First, the decade after independence was the age of state sponsored mixed economy with the private sector having no or minimal role. The discourse in the pre-liberalisation era was the discourse of government institutions, govern-ment schools, and government jobs; whereas in the 21st century it is the discourse of the euphemistically called public but exclusively private schools, private companies, and private jobs. The response to global competition and free market should logically necessitate equipping the population in general, and marginalised groups in particular, with an uptodate set of skills and education. The government sector is not expanding or at least not growing as fast; therefore its capacity to provide jobs is becoming limited. Notwith-standing the economic and human development indicators showing general upward mobility since donning the garb of liberalisation, there are discernible signs of the yawning gaps between the rich and poor sections of the society getting still deeper with the passage of time. Moreover, development has remained primarily concentrated in urban and metro areas where the social divide is less visible than the economic divide, but here too the higher rungs of the economic hierarchy are disproportionately occupied by the socially privileged classes. In this scenario it becomes imperative to think of a new and effective planning strategy for the development of the weaker sections of the population. Perhaps the time has come, as an old saying goes, ‘to teach them how to fish rather than giving them a fish’. Only that path would create a far-reaching and sustainable generation of capacity and wealth among the downtrodden sections of society. The country is passing through a phase of transformation. These transformations in the social scenario as well as the economic, cultural, and political landscape have not been reflected and/or accounted for in alteration, addition, or reformulation of the reservation policy since the 1950s when it was originally conceptualised and crystallised. The policy of affirmative action has almost remained static in a highly dynamic and rapidly changing external environment.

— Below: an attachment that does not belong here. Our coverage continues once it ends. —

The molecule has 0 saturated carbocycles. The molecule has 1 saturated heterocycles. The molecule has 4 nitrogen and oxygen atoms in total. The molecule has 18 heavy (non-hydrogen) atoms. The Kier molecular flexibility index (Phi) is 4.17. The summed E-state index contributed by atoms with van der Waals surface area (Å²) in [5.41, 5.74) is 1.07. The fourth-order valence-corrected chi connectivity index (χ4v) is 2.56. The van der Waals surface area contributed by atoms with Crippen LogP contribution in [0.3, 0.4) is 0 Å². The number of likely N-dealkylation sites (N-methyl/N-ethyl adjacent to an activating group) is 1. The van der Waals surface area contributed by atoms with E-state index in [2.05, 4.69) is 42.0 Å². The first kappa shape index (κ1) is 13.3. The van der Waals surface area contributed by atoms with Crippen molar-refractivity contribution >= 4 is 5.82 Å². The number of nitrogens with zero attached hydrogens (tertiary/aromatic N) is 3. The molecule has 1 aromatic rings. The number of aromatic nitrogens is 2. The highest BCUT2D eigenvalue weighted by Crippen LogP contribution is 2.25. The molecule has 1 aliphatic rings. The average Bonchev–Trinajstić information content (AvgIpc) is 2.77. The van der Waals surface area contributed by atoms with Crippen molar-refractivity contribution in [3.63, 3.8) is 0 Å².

Second, the duality in the education system perpetuates and crystallises the pre-existing fault-lines. Whatever cement is provided by the reservation policy is eaten up by the increasingly polarising duality in the education system. There are public schools of the genre of DPS, Doon, Springdales, Sanskriti, Goenkas, and now private universities like Amity have higher advertise-ment and publicity budget than scholarships for the disadvantaged or socially backward groups. Driven by the economic logic the DPS-Goenka-Doon-Amity cannot afford to have a socially just and equitable agenda. In the US schooling for almost everyone is the same. In India, we have developed a system of schooling exhibiting a stark contrast between public and private schools; and unlike the US, the government-run schools in India lack both quality and commitment. This has complicated the problem rather than resolved it. Through this duality in standards of education, and availability of facilities for co-curricular activities, the system is perpetuating inequality and widening the chasm between the sections rather than addressing it. The education system in India is thus sealing the fate of the underprivileged rather than liberating them.